Kari Holman is a Licensed Clinical Professional Counselor in Illinois specializing in trauma, mood disorders, and LGBTIQA+ & gender topics. We asked Kari more about her work with clients and her guiding philosophies on therapy.
Kari’s background and personal life
How did you decide to become a therapist?
My own therapist looked at me one day and said "Have you ever thought about being a therapist?" He then gave me a book saying "Because I know you'll read it. I'll see you next week." I read that book cover to cover and here I am!
What was your previous work before going into private practice?
I was an ESL teacher in South Korea, and an office grunt before that.
What do you enjoy doing in your free time?
Historical rapier swordswomanship is my biggest hobby. Yes, I'm a big nerd. I even wrote a manual last year on the psychology of training women in this predominately male sport.
Kari’s specialties and therapy philosophies
What guiding principles inform your work?
Everyone has an innate and natural ability to heal that needs to be coached and trained just like any other skill or sport. My job is figure out your brain's own personal logic and teach it how to heal using what it already wants to do naturally.
What clientele do you work with most frequently?
I work with teens and up because my teens keep me young and I, of course, enjoy working with other adults. My special passions are the LGBTQIA+ community, especially my trans clients, and trauma of all sorts. I've been recently diving deeper into religious trauma and how to help clients heal and redefine their relationship with the divine whether that is to reconnect or break up entirely.
Can you tell us more about your specialty in trauma?
I love working with trauma. A common challenge is finding the right way to stabilize each client so that they can safely engage in deeper trauma work. This includes identifying what kind of trauma work they need whether its EMDR, current resourcing, etc. This also includes knowing when to push, back off, or redirect therapy so as to stretch the client but not cause dysregulation that the client can't handle.
The thing that used to surprise me is just how prevalent trauma is and how little clients know about what it can look like. I've seen the light bulb of relief go on so many times by saying "That was a trauma." I've made too many clients cry just by saying "That was traumatic, and I believe you."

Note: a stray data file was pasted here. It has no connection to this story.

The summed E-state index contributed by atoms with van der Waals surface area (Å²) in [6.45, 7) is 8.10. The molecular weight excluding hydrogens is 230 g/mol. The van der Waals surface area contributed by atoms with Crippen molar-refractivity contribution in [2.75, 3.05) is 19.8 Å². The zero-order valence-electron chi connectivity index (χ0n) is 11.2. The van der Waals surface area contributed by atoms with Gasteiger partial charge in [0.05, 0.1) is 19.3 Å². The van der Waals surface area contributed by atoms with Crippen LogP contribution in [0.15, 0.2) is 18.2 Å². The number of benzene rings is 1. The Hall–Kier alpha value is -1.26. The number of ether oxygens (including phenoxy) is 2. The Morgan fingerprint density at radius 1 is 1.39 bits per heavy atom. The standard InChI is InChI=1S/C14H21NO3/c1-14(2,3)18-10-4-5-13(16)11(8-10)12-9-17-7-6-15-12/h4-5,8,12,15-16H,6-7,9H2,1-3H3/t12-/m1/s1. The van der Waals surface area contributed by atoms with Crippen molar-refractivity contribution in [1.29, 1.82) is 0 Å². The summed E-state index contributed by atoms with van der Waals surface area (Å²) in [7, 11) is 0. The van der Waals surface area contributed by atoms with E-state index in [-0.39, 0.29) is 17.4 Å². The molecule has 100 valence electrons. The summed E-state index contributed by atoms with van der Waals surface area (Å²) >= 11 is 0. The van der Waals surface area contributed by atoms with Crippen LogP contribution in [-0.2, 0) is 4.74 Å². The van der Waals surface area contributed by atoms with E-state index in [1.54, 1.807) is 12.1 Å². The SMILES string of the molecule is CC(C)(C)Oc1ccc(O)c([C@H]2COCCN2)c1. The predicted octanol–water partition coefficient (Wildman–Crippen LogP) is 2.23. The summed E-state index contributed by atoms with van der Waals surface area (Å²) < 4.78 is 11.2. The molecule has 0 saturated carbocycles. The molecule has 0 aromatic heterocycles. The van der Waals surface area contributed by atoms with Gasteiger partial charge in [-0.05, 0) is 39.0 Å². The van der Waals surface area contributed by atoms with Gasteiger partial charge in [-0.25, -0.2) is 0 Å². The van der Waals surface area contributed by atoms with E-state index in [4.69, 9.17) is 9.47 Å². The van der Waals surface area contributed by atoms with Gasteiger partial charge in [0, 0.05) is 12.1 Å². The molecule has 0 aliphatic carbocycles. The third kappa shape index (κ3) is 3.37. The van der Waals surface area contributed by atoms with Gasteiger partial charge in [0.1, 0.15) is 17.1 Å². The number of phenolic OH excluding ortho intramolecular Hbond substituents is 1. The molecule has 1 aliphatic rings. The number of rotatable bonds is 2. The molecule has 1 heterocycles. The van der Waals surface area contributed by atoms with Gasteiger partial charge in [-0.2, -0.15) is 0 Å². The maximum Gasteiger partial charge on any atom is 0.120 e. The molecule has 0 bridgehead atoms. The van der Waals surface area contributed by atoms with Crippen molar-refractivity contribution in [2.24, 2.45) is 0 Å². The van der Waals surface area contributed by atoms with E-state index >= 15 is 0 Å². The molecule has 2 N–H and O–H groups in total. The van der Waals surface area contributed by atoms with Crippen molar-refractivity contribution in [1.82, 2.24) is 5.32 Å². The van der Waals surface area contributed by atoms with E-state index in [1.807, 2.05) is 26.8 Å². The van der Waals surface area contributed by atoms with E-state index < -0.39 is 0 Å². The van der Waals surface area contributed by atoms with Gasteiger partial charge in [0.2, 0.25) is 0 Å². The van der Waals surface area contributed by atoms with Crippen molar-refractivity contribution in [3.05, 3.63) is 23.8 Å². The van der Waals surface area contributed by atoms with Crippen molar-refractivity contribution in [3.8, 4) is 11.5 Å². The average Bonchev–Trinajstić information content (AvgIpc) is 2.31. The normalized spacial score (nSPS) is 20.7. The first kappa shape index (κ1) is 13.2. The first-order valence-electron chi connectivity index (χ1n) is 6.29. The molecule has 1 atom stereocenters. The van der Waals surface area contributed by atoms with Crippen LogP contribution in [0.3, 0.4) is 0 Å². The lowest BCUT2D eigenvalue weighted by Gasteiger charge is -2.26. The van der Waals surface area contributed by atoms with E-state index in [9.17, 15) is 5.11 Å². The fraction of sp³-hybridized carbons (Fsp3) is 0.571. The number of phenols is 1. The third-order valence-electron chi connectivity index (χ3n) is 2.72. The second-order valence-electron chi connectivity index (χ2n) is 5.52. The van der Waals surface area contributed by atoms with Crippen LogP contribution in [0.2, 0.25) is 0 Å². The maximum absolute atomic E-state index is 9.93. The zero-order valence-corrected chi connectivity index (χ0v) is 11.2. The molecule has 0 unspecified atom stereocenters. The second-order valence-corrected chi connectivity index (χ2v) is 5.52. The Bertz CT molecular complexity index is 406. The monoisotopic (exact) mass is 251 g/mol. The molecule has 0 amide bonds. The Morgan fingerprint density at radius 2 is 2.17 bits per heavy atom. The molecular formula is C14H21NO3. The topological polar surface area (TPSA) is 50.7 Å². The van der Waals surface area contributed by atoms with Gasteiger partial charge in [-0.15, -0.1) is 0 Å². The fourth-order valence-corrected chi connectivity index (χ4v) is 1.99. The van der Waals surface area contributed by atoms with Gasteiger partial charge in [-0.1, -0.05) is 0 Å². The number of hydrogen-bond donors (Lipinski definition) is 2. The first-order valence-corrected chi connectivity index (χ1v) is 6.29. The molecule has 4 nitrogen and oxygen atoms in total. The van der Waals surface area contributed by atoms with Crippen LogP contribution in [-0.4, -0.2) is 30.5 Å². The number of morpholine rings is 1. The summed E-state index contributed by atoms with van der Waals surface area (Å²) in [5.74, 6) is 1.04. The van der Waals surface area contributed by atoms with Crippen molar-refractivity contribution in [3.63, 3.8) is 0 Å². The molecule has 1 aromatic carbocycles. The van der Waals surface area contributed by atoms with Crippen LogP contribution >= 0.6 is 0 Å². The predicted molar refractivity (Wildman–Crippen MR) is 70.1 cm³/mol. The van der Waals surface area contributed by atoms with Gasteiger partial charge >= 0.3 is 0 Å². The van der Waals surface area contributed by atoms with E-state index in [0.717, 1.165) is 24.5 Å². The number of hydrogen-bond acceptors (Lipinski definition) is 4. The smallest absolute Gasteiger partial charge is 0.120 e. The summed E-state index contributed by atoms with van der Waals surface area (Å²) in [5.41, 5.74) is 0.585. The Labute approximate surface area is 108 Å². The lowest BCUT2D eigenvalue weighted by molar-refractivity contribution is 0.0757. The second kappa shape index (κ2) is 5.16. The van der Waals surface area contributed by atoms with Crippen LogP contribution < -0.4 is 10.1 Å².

Can you tell us more about your work with LGBTIQA+ clients?
My LGBTIQA+ clients are such a mixed bag! Some want a therapist who does not assume "You're depressed because you're queer." Others want support in transitioning to their identified gender. Many are teens that are figuring themselves out in all kinds of ways.
My teens present some of the biggest challenges. Sometimes it is navigating and supporting parents who are really not sure about this whole "queer thing." Other times its working with a teen who wants to go call in with medical interventions and it can be challenging to identify how much of that desire is dysphoria or teen enthusiasm (or both!).
Another challenge is appropriately checking a teen's assumptions about transitioning can and cannot fix while still being respectful, supportive, and validating. It is not in any way my place to tell someone what their sexual or gender identity is. My job is help each client be the most fully actualized version of themselves with as a few bumps as I can manage!
Can you tell us about your specialty in working with clients on mood disorders (e.g. bipolar, depression, and anxiety)?
I also particularly like working with mood disorders. Bipolar can be tricky to navigate in unexpected ways. I have many clients who absolutely hate the lows but miss the highs and it can be a challenge for both of us to convince their brains that the highs aren't worth the lows and that treatment and overall stability make for a less stressful life. Sometimes their brains will also play tricks on them that can make remembering to take their medication every day a real difficulty. That's when I try to get friends or family members involved if it is safe to do so.